Let’s address this comment:
It’s disingenuous to keep referring to government pricing with reference to the market such as “the government wasn’t using market prices.”
Requiring people to pay for road space might be a good idea but it has little or nothing to do with markets or creating a market. It’s pricing by government decision — not pricing by individual consumers bidding on their perception of value in real time.
The institutional structures will (my surmise) never allow or be able to do dynamic pricing. How would the bid process work? Park by the side of a road until the flow of cars was low enough so that the agency would lower the rate to encourage more capacity? In real time? Every 30 seconds?
Making people pay to drive cars may be necessary but let’s not play with words and call it “market pricing.”
So, a congestion charge would obviously be set by a government, and if your definition of “market price” excludes any price set by the government, then you’ll obviously conclude that a congestion charge is not a market price. But I’ll disagree with you.
First, it’s clear that dynamic pricing would be difficult to impossible to achieve, nor would drivers be able to bid in any sense on what a trip is worth to them. But when I walk into my local grocery store, I don’t announce bids or hang around waiting for a food item to drop to a level I’m willing to accept. I pay the same thing every morning for a cup of coffee. But I don’t think anyone would argue that the six-pack of beer I get at the grocery or the morning coffee aren’t sold at market prices.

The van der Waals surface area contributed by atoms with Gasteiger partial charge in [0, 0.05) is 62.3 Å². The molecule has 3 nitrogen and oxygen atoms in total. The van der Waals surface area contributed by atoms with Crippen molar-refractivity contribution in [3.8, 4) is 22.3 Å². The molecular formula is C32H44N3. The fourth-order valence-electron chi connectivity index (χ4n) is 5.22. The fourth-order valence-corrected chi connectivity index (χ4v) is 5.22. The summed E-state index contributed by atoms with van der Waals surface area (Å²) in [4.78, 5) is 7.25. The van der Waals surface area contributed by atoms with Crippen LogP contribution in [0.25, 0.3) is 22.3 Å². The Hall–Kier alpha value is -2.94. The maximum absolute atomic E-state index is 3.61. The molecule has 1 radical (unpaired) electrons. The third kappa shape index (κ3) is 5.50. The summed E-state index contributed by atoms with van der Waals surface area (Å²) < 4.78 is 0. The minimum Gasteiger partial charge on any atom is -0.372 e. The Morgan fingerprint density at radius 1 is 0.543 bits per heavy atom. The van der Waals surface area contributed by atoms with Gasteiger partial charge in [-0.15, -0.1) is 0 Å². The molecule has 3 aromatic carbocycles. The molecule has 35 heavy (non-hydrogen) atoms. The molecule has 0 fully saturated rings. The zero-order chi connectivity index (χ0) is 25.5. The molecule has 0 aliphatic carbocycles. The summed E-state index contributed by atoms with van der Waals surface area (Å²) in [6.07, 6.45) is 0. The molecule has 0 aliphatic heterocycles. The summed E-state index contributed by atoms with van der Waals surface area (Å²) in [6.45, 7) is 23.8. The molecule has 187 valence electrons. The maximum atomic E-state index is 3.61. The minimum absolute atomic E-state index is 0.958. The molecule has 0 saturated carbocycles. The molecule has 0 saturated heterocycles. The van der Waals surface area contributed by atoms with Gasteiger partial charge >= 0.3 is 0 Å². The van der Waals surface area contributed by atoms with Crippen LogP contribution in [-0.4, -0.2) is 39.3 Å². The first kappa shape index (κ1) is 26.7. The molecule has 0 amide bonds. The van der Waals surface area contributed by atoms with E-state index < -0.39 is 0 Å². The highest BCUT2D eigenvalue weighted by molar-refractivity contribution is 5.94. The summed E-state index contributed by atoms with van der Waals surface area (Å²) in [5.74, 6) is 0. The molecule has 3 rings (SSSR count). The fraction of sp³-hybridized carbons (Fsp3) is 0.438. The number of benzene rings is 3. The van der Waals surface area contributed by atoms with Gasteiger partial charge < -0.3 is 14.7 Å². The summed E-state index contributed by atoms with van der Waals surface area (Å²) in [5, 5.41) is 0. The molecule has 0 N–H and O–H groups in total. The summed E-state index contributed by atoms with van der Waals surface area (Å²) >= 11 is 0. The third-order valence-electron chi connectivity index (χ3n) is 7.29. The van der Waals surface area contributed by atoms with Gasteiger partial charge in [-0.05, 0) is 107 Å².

Or we can look at this another way. I think most people would agree that the price of carbon in a cap and trade system is a market price. A congestion charge isn’t that different. The government is basically adjusting the cost of a negative externality until it finds the point at which congestion is “capped” at zero. And basically we’re talking about matching consumer demand with a fixed supply of road space.
Are prices charged by monopolists market prices? Price may not equal marginal cost, but really, how often does it?